5. This rest is a joyful rest, as it is represented to us as a rest that is the fruit of victory over all our enemies that we contended with in our way to heaven. When we come to that blessed state, we are then victorious over them, and so that rest is infinitely joyful. Now the scripture makes use of this resemblance. We find Rom. 8. 37. it is said concerning the saints in this life, “ Nay, in all these things we are more than conquerors, through him that loved us.” Mat. 12. 26. “A bruised reed shall he not break, and smoking flax shall he not quench, till he send forth judgment unto victory.” Judgment, by that is meant grace in the soul ; it is called judgment, because the work of grace is carried on in a rational convincing manner.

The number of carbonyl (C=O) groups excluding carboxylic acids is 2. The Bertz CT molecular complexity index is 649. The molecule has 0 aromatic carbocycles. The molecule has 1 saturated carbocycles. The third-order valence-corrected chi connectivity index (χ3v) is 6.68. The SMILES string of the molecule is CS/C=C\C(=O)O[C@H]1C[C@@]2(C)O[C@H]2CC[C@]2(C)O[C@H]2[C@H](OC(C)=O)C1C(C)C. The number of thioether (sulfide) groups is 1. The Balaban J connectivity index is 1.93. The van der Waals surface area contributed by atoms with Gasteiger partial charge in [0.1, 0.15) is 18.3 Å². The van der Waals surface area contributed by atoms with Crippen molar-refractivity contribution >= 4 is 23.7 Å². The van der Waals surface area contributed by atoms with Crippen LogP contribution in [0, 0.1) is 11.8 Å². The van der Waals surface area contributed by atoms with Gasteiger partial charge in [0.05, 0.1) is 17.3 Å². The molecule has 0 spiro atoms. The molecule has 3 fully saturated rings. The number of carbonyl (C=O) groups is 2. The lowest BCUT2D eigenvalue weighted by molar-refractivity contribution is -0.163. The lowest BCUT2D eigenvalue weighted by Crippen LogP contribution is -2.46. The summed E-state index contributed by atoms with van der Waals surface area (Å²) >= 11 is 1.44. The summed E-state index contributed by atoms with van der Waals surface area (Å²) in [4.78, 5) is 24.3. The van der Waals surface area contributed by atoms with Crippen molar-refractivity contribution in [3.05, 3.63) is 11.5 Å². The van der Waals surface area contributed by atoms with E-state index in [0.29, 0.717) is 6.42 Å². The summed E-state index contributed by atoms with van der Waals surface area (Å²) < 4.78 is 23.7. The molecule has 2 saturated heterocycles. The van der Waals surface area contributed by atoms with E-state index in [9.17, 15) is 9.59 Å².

The judgment leads the will, and the will commands all the inferior faculties : and “ Judgment shall be brought forth unto victory:" grace shall at last be powerful and victorious over all its enemies. Now there is no joy in the world that is equal to the joy of victory and triumph. And that you may see a little what the joy of heaven will be in this respect, do but consider these things, which make that victory infinitely more sweet and joyful to the soul.

(1.) The danger we are in from the enemies with whom we do contest in our way to heaven. The scripture represents them as formidable because of their enmity, subtilty, strength and great numbers; which shows how infinite our danger is. They are called by the title of their chief and regent,